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480 volt 3-phase Arc Flash Demonstration

An electrical explosion, or "arc flash", occurs when one or more high current arcs are created between energized electrical conductors or between an energized conductor and neutral ground.  Once initiated, the resulting arc(s) can bridge significant distances even though the voltage is relatively low. In the above demonstration, arcs were intentionally initiated by bridging #28 AWG wires across three 1 inch copper bus bars in a testing laboratory. When power is applied, the wires immediately explode, forming a conductive plasma which creates high current power arcs between the bus bars.  In the above example, three one inch copper bus bars were separated by one inch, and were connected to a 480 volt open circuit source (a delta-connected distribution transformer). During the 842 millisecond event, the average short circuit current was 17 kiloamperes, and the peak current exceeded 30 kiloamperes.

The energy dissipated within a power arc is limited only by the fault current capability of the upstream power source and the duration before protective hardware will "clear" (interrupt) the short circuit. In many low voltage (480 - 600 volt) electrical power distribution systems, fault currents can exceed 70,000 amps. The thermal energy liberated within a high current arc can be many tens of megawatts, and the arc core may reach 35,000 degrees F (four times that of the surface of the sun!). As the arc "roots" vaporize portions of the copper bus bars, the vapor explosively expands to over 60,000 times its solid volume. It then combines with oxygen in the atmosphere, forming dense clouds of cupric oxide, blackening the air and covering nearby objects with black "soot". Globules of molten copper are also violently ejected, showering the immediate vicinity with 2,000 degree droplets that can approach speeds of 700 miles per hour. Magnetic forces propel the arc along the bus, extending it in the process, and magnetic forces on the bus  bars and cables may be sufficient to bend bus bars and rip them from their mountings, sometimes creating additional shrapnel.  An unprotected individual unlucky enough to be anywhere near this event would be seriously injured or killed. Because of the extreme danger,  most countries now require electrical workers to wear protective clothing and headgear whenever working near energized high energy equipment.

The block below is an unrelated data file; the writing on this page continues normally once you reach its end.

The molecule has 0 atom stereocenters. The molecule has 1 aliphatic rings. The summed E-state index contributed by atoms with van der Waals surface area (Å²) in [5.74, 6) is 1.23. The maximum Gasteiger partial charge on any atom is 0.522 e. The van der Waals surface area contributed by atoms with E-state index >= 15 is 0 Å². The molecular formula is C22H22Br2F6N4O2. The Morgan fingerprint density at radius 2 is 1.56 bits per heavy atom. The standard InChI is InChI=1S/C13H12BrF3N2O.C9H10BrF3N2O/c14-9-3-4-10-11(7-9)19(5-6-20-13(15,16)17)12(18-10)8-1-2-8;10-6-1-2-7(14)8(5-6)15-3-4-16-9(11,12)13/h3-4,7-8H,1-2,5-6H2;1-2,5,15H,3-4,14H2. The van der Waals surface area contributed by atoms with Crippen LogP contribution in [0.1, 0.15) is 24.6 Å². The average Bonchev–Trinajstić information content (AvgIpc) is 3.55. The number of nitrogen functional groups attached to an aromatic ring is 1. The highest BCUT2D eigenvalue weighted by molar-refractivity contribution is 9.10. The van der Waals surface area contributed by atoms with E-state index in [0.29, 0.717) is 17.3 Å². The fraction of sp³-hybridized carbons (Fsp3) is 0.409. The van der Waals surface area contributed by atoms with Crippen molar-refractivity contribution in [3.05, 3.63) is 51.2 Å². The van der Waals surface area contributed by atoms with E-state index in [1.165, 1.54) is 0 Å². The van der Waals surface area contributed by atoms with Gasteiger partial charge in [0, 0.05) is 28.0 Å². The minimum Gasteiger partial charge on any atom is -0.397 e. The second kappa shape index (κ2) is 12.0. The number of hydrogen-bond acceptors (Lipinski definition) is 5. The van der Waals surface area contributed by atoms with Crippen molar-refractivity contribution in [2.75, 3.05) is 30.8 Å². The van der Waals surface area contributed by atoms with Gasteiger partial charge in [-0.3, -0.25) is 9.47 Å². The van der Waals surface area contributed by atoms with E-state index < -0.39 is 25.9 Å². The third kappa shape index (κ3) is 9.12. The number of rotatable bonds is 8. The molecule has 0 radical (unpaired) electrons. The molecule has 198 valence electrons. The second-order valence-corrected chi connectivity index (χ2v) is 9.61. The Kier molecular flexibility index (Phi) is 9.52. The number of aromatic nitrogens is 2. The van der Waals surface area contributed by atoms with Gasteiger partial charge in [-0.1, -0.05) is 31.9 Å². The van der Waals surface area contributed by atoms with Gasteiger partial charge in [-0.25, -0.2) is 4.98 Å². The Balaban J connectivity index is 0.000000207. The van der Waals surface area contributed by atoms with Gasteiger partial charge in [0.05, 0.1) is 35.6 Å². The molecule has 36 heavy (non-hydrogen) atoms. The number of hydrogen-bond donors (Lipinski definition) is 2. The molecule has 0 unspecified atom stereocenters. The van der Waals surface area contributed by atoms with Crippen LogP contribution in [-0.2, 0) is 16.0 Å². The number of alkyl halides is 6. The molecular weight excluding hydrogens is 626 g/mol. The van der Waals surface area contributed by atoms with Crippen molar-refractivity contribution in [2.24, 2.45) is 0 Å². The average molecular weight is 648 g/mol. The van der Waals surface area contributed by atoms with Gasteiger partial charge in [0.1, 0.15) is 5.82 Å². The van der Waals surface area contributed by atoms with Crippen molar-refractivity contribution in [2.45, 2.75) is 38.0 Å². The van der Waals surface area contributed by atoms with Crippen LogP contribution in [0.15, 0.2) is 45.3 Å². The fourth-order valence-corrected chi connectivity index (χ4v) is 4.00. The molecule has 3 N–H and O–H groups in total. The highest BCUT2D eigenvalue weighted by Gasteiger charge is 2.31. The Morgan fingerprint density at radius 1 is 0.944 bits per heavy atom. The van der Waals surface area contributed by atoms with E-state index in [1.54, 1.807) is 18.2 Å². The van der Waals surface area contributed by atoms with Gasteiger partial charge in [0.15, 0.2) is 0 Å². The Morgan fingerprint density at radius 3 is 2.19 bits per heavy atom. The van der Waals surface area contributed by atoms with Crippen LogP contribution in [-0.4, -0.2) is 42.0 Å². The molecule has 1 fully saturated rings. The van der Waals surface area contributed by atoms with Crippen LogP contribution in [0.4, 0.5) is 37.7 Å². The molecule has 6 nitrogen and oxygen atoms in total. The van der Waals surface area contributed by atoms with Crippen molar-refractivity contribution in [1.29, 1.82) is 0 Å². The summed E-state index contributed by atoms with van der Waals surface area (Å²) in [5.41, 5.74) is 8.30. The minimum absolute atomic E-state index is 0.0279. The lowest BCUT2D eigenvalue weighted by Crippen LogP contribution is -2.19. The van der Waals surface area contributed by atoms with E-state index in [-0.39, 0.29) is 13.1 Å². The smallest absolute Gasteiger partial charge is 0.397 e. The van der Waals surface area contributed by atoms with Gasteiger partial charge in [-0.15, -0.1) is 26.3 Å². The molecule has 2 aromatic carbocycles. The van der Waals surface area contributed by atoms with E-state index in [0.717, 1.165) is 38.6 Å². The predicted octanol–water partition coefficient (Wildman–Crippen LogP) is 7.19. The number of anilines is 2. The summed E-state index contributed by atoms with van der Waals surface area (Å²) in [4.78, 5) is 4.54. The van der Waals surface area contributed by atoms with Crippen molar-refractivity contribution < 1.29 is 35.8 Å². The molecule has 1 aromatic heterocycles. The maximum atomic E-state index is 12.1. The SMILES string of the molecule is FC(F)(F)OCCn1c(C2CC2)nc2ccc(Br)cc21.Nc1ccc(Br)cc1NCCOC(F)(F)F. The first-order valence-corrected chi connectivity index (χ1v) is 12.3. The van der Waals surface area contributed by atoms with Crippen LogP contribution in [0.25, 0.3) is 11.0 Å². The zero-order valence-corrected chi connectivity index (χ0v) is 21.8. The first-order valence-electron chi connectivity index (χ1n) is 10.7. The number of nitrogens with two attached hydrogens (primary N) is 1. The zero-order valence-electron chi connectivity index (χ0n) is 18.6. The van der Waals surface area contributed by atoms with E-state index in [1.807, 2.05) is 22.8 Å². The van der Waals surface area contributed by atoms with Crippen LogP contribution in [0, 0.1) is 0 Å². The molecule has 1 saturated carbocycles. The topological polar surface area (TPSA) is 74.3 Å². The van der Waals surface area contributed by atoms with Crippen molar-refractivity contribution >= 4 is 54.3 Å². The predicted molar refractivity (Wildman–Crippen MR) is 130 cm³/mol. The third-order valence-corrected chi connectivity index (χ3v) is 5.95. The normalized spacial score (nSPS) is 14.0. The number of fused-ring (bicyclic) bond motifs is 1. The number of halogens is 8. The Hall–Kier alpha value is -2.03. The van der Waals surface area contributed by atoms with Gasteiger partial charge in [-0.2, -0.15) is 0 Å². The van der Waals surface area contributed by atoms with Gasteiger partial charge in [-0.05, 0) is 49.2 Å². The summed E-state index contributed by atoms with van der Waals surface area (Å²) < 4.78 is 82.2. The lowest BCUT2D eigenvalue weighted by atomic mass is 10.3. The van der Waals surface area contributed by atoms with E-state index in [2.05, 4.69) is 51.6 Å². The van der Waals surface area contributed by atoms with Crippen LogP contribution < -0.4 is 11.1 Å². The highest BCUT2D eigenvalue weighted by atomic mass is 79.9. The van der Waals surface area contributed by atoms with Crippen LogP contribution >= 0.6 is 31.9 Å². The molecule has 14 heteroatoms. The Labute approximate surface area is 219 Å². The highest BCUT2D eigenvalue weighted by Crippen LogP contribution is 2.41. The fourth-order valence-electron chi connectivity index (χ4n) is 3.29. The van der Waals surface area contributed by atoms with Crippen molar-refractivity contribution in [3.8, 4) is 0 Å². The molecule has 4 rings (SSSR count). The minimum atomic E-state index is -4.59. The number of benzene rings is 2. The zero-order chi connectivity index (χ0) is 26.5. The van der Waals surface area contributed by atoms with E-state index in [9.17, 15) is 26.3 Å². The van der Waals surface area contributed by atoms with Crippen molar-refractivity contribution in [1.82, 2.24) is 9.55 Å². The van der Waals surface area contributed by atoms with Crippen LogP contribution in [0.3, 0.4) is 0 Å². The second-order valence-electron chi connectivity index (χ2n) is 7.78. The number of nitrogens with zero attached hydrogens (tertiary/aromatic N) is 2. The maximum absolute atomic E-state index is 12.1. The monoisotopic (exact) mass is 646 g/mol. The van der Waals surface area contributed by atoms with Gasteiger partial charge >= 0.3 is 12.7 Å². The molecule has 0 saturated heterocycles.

Arc Flash Information Guide

OSHA requires that all
“Non-Dwelling”facilities have an
Arc Flash Hazard Analysis done

Arc Flash Evaluation

NFPA 70E
COMPLIANCE GUIDE



Arc Flash Evaluation

Arc Flash Video

See this 480 volt 3-phase Arc Flash Demonstration Video

Arc Flash Evaluation

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